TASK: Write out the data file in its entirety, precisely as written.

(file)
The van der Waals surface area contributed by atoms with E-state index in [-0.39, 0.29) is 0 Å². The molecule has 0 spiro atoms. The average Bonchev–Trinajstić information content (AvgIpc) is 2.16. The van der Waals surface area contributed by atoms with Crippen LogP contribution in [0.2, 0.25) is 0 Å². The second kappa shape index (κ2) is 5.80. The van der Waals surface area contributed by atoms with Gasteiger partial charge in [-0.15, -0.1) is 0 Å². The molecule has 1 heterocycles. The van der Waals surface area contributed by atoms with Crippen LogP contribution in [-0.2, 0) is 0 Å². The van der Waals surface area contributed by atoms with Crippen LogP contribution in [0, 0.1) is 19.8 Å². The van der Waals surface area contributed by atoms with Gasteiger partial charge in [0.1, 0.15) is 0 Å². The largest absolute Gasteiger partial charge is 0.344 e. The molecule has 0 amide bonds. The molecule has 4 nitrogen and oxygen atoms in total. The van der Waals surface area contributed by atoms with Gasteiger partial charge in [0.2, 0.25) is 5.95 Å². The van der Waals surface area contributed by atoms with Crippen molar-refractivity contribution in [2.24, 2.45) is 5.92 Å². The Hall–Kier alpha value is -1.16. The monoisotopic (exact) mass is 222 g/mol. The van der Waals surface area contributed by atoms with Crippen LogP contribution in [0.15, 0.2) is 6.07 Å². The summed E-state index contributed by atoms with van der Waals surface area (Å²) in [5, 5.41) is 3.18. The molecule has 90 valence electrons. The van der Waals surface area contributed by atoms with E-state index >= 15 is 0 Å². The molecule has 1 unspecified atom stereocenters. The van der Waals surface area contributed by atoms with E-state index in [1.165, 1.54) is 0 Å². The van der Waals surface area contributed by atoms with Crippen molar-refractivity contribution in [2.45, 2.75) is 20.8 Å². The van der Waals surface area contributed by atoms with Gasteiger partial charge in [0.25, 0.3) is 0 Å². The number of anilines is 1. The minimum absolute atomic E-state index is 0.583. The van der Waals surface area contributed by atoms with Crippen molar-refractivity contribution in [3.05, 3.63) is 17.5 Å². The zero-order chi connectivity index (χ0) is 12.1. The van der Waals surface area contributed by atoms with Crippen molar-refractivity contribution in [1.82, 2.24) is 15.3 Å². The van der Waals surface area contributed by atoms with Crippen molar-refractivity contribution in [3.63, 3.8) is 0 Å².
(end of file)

The van der Waals surface area contributed by atoms with E-state index in [-0.39, 0.29) is 0 Å². The molecule has 0 spiro atoms. The average Bonchev–Trinajstić information content (AvgIpc) is 2.16. The van der Waals surface area contributed by atoms with Crippen LogP contribution in [0.2, 0.25) is 0 Å². The second kappa shape index (κ2) is 5.80. The van der Waals surface area contributed by atoms with Gasteiger partial charge in [-0.15, -0.1) is 0 Å². The molecule has 1 heterocycles. The van der Waals surface area contributed by atoms with Crippen LogP contribution in [-0.2, 0) is 0 Å². The van der Waals surface area contributed by atoms with Crippen LogP contribution in [0, 0.1) is 19.8 Å². The van der Waals surface area contributed by atoms with Gasteiger partial charge in [0.1, 0.15) is 0 Å². The largest absolute Gasteiger partial charge is 0.344 e. The molecule has 0 amide bonds. The molecule has 4 nitrogen and oxygen atoms in total. The van der Waals surface area contributed by atoms with Gasteiger partial charge in [0.2, 0.25) is 5.95 Å². The van der Waals surface area contributed by atoms with Crippen molar-refractivity contribution in [2.24, 2.45) is 5.92 Å². The Hall–Kier alpha value is -1.16. The monoisotopic (exact) mass is 222 g/mol. The van der Waals surface area contributed by atoms with Crippen LogP contribution in [0.15, 0.2) is 6.07 Å². The summed E-state index contributed by atoms with van der Waals surface area (Å²) in [5, 5.41) is 3.18. The molecule has 90 valence electrons. The van der Waals surface area contributed by atoms with E-state index >= 15 is 0 Å². The molecule has 1 unspecified atom stereocenters. The van der Waals surface area contributed by atoms with E-state index in [1.165, 1.54) is 0 Å². The van der Waals surface area contributed by atoms with Crippen molar-refractivity contribution in [2.45, 2.75) is 20.8 Å². The van der Waals surface area contributed by atoms with Gasteiger partial charge in [0.25, 0.3) is 0 Å². The number of anilines is 1. The minimum absolute atomic E-state index is 0.583. The van der Waals surface area contributed by atoms with Crippen molar-refractivity contribution in [3.05, 3.63) is 17.5 Å². The zero-order chi connectivity index (χ0) is 12.1. The van der Waals surface area contributed by atoms with Crippen molar-refractivity contribution in [1.82, 2.24) is 15.3 Å². The van der Waals surface area contributed by atoms with Crippen molar-refractivity contribution in [3.63, 3.8) is 0 Å².